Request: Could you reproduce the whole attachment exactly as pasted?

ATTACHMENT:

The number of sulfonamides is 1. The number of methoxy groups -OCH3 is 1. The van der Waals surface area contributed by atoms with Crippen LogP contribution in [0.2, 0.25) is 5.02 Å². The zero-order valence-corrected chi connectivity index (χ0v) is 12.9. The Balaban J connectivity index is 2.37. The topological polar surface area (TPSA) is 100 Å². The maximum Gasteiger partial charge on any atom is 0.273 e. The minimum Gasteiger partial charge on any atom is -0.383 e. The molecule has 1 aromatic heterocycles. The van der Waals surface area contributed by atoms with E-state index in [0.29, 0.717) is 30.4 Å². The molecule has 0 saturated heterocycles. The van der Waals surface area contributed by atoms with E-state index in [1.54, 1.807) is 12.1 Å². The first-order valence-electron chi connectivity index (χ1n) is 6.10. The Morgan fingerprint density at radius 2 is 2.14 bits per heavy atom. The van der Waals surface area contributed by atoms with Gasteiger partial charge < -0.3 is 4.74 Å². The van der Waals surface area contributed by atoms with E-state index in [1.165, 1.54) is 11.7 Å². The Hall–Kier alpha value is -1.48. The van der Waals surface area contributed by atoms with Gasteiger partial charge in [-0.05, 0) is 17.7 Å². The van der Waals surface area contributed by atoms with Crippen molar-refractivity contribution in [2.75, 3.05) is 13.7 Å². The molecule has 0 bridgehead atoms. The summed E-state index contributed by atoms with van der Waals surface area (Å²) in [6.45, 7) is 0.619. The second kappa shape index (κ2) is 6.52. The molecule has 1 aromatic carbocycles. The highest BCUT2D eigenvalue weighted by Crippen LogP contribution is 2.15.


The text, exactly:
The number of sulfonamides is 1. The number of methoxy groups -OCH3 is 1. The van der Waals surface area contributed by atoms with Crippen LogP contribution in [0.2, 0.25) is 5.02 Å². The zero-order valence-corrected chi connectivity index (χ0v) is 12.9. The Balaban J connectivity index is 2.37. The topological polar surface area (TPSA) is 100 Å². The maximum Gasteiger partial charge on any atom is 0.273 e. The minimum Gasteiger partial charge on any atom is -0.383 e. The molecule has 1 aromatic heterocycles. The van der Waals surface area contributed by atoms with E-state index in [0.29, 0.717) is 30.4 Å². The molecule has 0 saturated heterocycles. The van der Waals surface area contributed by atoms with E-state index in [1.54, 1.807) is 12.1 Å². The first-order valence-electron chi connectivity index (χ1n) is 6.10. The Morgan fingerprint density at radius 2 is 2.14 bits per heavy atom. The van der Waals surface area contributed by atoms with Gasteiger partial charge < -0.3 is 4.74 Å². The van der Waals surface area contributed by atoms with E-state index in [1.165, 1.54) is 11.7 Å². The Hall–Kier alpha value is -1.48. The van der Waals surface area contributed by atoms with Gasteiger partial charge in [-0.05, 0) is 17.7 Å². The van der Waals surface area contributed by atoms with Crippen molar-refractivity contribution in [2.75, 3.05) is 13.7 Å². The molecule has 0 bridgehead atoms. The summed E-state index contributed by atoms with van der Waals surface area (Å²) in [6.45, 7) is 0.619. The second kappa shape index (κ2) is 6.52. The molecule has 1 aromatic carbocycles. The highest BCUT2D eigenvalue weighted by Crippen LogP contribution is 2.15.